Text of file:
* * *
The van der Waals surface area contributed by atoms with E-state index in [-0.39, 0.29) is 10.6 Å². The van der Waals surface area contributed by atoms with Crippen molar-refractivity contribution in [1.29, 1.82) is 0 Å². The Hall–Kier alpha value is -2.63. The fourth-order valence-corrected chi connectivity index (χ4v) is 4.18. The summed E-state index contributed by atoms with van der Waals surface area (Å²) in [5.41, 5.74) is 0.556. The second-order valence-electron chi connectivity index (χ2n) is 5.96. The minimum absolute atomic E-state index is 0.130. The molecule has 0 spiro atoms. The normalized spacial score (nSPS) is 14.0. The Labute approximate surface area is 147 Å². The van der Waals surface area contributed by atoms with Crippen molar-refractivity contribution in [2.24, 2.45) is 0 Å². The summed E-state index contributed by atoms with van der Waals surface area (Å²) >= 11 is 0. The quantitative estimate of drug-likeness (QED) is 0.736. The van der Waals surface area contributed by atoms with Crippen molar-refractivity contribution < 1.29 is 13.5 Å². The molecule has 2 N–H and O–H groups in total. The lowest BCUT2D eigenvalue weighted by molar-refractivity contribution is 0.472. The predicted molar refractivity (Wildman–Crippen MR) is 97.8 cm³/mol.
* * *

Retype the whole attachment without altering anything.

The van der Waals surface area contributed by atoms with E-state index in [-0.39, 0.29) is 10.6 Å². The van der Waals surface area contributed by atoms with Crippen molar-refractivity contribution in [1.29, 1.82) is 0 Å². The Hall–Kier alpha value is -2.63. The fourth-order valence-corrected chi connectivity index (χ4v) is 4.18. The summed E-state index contributed by atoms with van der Waals surface area (Å²) in [5.41, 5.74) is 0.556. The second-order valence-electron chi connectivity index (χ2n) is 5.96. The minimum absolute atomic E-state index is 0.130. The molecule has 0 spiro atoms. The normalized spacial score (nSPS) is 14.0. The Labute approximate surface area is 147 Å². The van der Waals surface area contributed by atoms with Crippen molar-refractivity contribution in [2.24, 2.45) is 0 Å². The summed E-state index contributed by atoms with van der Waals surface area (Å²) >= 11 is 0. The quantitative estimate of drug-likeness (QED) is 0.736. The van der Waals surface area contributed by atoms with Crippen molar-refractivity contribution < 1.29 is 13.5 Å². The molecule has 2 N–H and O–H groups in total. The lowest BCUT2D eigenvalue weighted by molar-refractivity contribution is 0.472. The predicted molar refractivity (Wildman–Crippen MR) is 97.8 cm³/mol.